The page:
2. Hey Jude by The Beatles: I knew as I was writing this that such a list would not be complete without George, Paul, John, and Ringo. Of all of their songs Hey Jude is probably the most famous. I have not met anyone, regardless of how little they know about music or The Beatles, who has not heard this song at least once. If nothing else they recognize the anthemic “na na na na NA NA NA NA” part. It’s a simple song with a simple origin. Paul wrote it for John’s son Julian (or Jules, but he changed the song title to Jude). It was a song of encouragement to a young boy seeing his parents’ marriage fall apart. I wish I had written the most recognizable Beatles song.

3. Where the Streets Have No Name by U2: The Joshua Tree, besides having a cool name, was U2’s best album in their entire catalog in my opinion. It marked a turning point in their career and I believe this record is when they officially became the greatest rock band in the world. Go ahead and Google it. I am positive that you will recognize at least the first three tracks. But it is the first track that I wish had my name in the credits. The story goes that in Ireland (or some place that Bono had in mind) that certain streets were known to be where the affluent and “good people” resided. However there were some streets where if you lived there you just had to be scum. But perhaps you were an upstanding, God-fearing, hardworking man whose lot in life was such that you had to live on one of those latter streets. It had nothing to do with your character but you would be painted in negative way for living on the wrong street. Bono, in his typical idealistic way, imagined a time and place where streets have no names. Not sure yet if that can happen this side of Heaven, but it makes for a great song. I wish I had written the first track of the greatest U2 album.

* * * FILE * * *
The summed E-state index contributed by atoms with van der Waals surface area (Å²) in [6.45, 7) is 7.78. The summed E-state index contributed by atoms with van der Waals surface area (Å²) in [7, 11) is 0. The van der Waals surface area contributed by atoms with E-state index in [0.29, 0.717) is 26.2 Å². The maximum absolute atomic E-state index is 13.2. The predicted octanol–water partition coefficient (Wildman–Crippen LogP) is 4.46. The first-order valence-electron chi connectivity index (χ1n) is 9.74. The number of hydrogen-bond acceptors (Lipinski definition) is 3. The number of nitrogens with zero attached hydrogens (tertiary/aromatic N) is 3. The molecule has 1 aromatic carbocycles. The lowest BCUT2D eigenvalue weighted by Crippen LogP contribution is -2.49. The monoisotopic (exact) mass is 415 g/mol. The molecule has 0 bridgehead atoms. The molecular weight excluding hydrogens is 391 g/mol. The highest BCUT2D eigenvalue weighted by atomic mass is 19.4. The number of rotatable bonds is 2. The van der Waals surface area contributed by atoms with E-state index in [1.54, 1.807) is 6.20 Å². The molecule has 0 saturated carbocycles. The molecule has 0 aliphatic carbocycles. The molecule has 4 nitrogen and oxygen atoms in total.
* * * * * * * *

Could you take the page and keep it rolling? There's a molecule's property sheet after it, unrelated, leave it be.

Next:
4. Down Under by Men At Work: I am sorry but this song is just fun. It’s about the singer’s touring throughout the world and how different cultures and different types of people have reacted to him when hearing the way he speaks or acts. I am not sure if any of the occurrences mentioned in the song are real or not but come on! It has a flute in it! I remember loving this song as a kid though I could barely understand a single lyric. And even later I had to look on Google to see what was meant by “a fried out combie.” I wish I had written this song about a land down under.

5. Your Love Broke Through by Keith Green: This is one of the first Keith Green songs I ever heard and I fell in love with it instantly. This is mostly because it is my story. It is about a man who was blinded and lost and without hope. He working and building the house of his life and existence…on sand. But like the apostle Paul and a million others down through history one day the light came on for this man. The voice and love of God of which he had been heretofore ignorant finally broke through the wall that divided him from his Savior. I wish I had written this song about a man awaking from a living dream to real life in Jesus Christ.